Northerly Island: Echoes of 1945

At times, in some places, lost histories echo in surprising ways. This has been on my mind this week in Chicago, where I had the opportunity to visit the location that the Windy City proposed as Capital of the World: Northerly Island.

From Northerly Island, the view of the Chicago skyline.

From Northerly Island, the view of the Chicago skyline.

As Chicagoans know, Northerly Island today is not an island at all, but a man-made peninsula that juts out into Lake Michigan near the Field Museum and then runs parallel to the shoreline. Created in the 1920s as part of Daniel Burnham’s vision for chain of lakefront islands, it connected to Chicago at first with a bridge and then with the causeway that remains. In 1933-34, Northerly Island was the site of the Century of Progress Exposition; beginning in the 1940s it served as an airport. Although managed by the Chicago Park District, a magazine writer noted in 1966, it “is not now and never has been beautiful.”

Largely deserted on the cool weekday of my walk, Northerly Island remains a work in progress, with a beach, a concert venue, a yacht club, and crews at work on the landscape. Among its great assets are the spectacular view of the skyline of the city, which seems a place apart despite being within walking distance. On the island, there is no explicit evidence of the world’s fair, and no sign that Chicago once offered Northerly Island to the United Nations as a site for its permanent headquarters.

The Meigs Field terminal building, now a visitor center. In the foreground, "Action is the Answer," by Carla Winterbottom.

The Meigs Field terminal building, now a visitor center. In the foreground, “Action is the Answer,” by Carla Winterbottom.

And yet …

At the farthest accessible point of my walk stands the 1961 terminal building for the former Meigs Field, reminding me of the visions for commercial aviation that helped Chicago and other world capital hopefuls argue that they could become the central gathering place for the world. More startling are the two artworks in front of the terminal building.  Recent installations, both are renditions of planet earth. One is a colorful display promoting environmental activism.  The other is a dark earth in chains, imploring the viewer to “unlock creative energy” to combat climate change.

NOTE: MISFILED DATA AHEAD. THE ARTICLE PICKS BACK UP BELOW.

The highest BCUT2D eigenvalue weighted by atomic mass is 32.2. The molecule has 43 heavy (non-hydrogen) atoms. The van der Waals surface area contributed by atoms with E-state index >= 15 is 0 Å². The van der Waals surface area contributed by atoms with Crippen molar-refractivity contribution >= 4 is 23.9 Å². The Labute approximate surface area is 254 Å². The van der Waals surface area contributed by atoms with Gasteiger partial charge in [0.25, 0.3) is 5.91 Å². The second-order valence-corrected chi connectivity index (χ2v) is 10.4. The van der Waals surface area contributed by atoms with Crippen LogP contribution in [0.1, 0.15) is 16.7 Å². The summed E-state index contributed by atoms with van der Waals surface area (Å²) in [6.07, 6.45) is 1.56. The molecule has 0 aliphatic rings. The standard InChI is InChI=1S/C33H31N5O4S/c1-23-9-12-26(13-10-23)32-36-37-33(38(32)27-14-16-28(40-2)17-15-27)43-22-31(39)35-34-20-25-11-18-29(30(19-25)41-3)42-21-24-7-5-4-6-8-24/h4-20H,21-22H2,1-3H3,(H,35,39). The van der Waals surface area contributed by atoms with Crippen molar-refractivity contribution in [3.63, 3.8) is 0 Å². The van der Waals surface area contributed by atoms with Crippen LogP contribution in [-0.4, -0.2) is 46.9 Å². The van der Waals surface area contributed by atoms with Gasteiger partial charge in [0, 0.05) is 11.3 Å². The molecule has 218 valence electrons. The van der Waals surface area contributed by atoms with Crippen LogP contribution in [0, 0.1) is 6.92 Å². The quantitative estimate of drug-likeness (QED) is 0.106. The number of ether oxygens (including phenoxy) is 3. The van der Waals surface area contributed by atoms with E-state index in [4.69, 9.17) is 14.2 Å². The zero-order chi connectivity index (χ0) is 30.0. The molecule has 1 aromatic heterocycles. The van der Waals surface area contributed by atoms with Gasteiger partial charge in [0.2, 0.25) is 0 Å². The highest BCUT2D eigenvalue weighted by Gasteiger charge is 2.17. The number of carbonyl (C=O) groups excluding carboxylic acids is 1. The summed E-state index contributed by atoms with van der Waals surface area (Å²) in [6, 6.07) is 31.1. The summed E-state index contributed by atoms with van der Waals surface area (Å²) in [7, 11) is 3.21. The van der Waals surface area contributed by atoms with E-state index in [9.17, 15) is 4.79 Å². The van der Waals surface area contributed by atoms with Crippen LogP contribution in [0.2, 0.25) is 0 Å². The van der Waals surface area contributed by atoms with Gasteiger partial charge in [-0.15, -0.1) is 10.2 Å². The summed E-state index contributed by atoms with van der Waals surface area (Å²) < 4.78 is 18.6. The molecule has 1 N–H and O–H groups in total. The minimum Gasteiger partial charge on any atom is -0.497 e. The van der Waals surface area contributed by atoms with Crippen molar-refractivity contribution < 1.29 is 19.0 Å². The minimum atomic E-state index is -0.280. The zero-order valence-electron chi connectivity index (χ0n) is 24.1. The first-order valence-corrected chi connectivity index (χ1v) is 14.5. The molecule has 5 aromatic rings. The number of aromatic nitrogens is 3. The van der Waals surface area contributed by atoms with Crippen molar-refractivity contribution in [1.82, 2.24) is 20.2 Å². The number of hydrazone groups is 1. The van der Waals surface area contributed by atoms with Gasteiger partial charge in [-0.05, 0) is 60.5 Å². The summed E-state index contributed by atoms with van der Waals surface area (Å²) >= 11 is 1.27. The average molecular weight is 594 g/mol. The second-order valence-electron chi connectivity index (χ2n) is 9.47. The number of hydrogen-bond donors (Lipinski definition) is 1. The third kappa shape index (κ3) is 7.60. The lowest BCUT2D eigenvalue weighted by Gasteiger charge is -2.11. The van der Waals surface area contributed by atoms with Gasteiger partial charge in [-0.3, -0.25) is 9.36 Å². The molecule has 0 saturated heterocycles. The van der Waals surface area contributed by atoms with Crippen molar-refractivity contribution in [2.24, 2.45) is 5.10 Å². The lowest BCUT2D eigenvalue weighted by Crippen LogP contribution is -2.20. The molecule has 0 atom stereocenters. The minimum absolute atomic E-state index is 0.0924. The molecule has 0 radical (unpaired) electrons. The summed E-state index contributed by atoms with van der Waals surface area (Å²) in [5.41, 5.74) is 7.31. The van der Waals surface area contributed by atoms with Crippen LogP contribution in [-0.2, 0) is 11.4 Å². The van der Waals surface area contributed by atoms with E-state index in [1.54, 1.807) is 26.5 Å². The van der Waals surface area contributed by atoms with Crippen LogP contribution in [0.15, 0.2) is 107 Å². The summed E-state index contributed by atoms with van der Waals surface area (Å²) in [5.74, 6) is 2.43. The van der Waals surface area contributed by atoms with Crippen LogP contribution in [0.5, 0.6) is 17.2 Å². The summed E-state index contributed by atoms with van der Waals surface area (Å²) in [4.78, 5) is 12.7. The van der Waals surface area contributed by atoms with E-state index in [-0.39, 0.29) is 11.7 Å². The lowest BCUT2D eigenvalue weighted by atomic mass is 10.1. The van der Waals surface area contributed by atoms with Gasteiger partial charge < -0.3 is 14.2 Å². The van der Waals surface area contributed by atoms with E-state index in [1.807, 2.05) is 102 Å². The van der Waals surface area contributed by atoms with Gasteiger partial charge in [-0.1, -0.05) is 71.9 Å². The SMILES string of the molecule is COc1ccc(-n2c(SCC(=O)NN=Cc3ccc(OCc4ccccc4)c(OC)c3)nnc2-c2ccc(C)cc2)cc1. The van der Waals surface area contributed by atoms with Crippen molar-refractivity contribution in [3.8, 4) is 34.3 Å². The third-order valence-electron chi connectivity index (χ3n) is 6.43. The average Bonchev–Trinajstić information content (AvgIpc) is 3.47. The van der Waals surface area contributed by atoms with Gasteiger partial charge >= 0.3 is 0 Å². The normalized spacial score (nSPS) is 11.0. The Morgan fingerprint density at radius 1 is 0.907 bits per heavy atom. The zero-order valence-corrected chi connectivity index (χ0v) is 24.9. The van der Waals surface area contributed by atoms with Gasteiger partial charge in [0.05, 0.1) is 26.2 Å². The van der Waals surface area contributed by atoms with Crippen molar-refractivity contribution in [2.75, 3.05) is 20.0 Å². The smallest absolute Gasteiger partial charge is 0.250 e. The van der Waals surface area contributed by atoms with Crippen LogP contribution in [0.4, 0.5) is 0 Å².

In these ways, the global aspirations of Chicago in 1945-46 echo on Northerly Island still.

8 thoughts on “Northerly Island: Echoes of 1945

  1. Hi there.

    I am trying to find information of one or both of the plaques at the base of the globe for a puzzle I’m working on. There is a phrase there that includes the words “embrace the _____”. I need the missing word(s) to fill in the phrase. Would you be able to find that out for me?

    I’m also looking for information from tiles on the ground under the giant brachiosaur at the Chicago Field Museum. There are several tiles underneath the dinosaur reading “LEW FITTINGS CO.” I need the three number/letter/number characters on the last line of each tile.

    Thanks if you can help me…

  2. Brian, I’m sorry I don’t have these answers for you, but I am posting this in case someone else knows. (What puzzle are you working on?)

    • Thank you Sascha. That worked.

      Charlene: I’m working on a Geocaching puzzle that requires keywords or other information from the Chicago area. I’m still looking for the information from the tiles under the dinosaur.

      • Interesting – good luck, everyone. I don’t live in Chicago, but I am glad if my posts are helpful.

    • Thank you again Sascha. I’m done with armchair geocaching for now. At least if they send me a survey about the experience, I can tell Groundspeak how difficult the caches are that they can be done from my armchair. :)

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